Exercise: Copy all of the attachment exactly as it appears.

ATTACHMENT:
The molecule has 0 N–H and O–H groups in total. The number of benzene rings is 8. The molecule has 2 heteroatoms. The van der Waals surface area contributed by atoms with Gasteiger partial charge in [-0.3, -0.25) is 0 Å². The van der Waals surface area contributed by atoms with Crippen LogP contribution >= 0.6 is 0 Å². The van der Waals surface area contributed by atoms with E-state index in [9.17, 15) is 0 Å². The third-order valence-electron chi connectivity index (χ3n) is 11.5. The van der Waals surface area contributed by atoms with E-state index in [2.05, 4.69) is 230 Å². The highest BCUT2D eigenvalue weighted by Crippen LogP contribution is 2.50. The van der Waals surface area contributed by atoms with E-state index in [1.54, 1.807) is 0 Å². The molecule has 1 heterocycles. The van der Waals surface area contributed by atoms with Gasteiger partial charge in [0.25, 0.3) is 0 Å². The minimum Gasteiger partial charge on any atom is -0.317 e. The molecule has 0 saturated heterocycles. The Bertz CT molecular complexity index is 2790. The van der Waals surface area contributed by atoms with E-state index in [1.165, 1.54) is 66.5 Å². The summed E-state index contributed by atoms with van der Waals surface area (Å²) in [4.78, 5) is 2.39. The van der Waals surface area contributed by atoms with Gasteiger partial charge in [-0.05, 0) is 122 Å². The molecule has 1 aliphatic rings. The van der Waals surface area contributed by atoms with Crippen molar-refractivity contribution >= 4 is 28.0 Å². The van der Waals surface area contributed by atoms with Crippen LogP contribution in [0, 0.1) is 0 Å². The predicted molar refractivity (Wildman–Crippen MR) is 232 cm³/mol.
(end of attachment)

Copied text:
The molecule has 0 N–H and O–H groups in total. The number of benzene rings is 8. The molecule has 2 heteroatoms. The van der Waals surface area contributed by atoms with Gasteiger partial charge in [-0.3, -0.25) is 0 Å². The van der Waals surface area contributed by atoms with Crippen LogP contribution >= 0.6 is 0 Å². The van der Waals surface area contributed by atoms with E-state index in [9.17, 15) is 0 Å². The third-order valence-electron chi connectivity index (χ3n) is 11.5. The van der Waals surface area contributed by atoms with E-state index in [2.05, 4.69) is 230 Å². The highest BCUT2D eigenvalue weighted by Crippen LogP contribution is 2.50. The van der Waals surface area contributed by atoms with E-state index in [1.54, 1.807) is 0 Å². The molecule has 1 heterocycles. The van der Waals surface area contributed by atoms with Gasteiger partial charge in [0.25, 0.3) is 0 Å². The minimum Gasteiger partial charge on any atom is -0.317 e. The molecule has 0 saturated heterocycles. The Bertz CT molecular complexity index is 2790. The van der Waals surface area contributed by atoms with E-state index in [1.165, 1.54) is 66.5 Å². The summed E-state index contributed by atoms with van der Waals surface area (Å²) in [4.78, 5) is 2.39. The van der Waals surface area contributed by atoms with Gasteiger partial charge in [-0.05, 0) is 122 Å². The molecule has 1 aliphatic rings. The van der Waals surface area contributed by atoms with Crippen molar-refractivity contribution >= 4 is 28.0 Å². The van der Waals surface area contributed by atoms with Crippen LogP contribution in [0, 0.1) is 0 Å². The predicted molar refractivity (Wildman–Crippen MR) is 232 cm³/mol.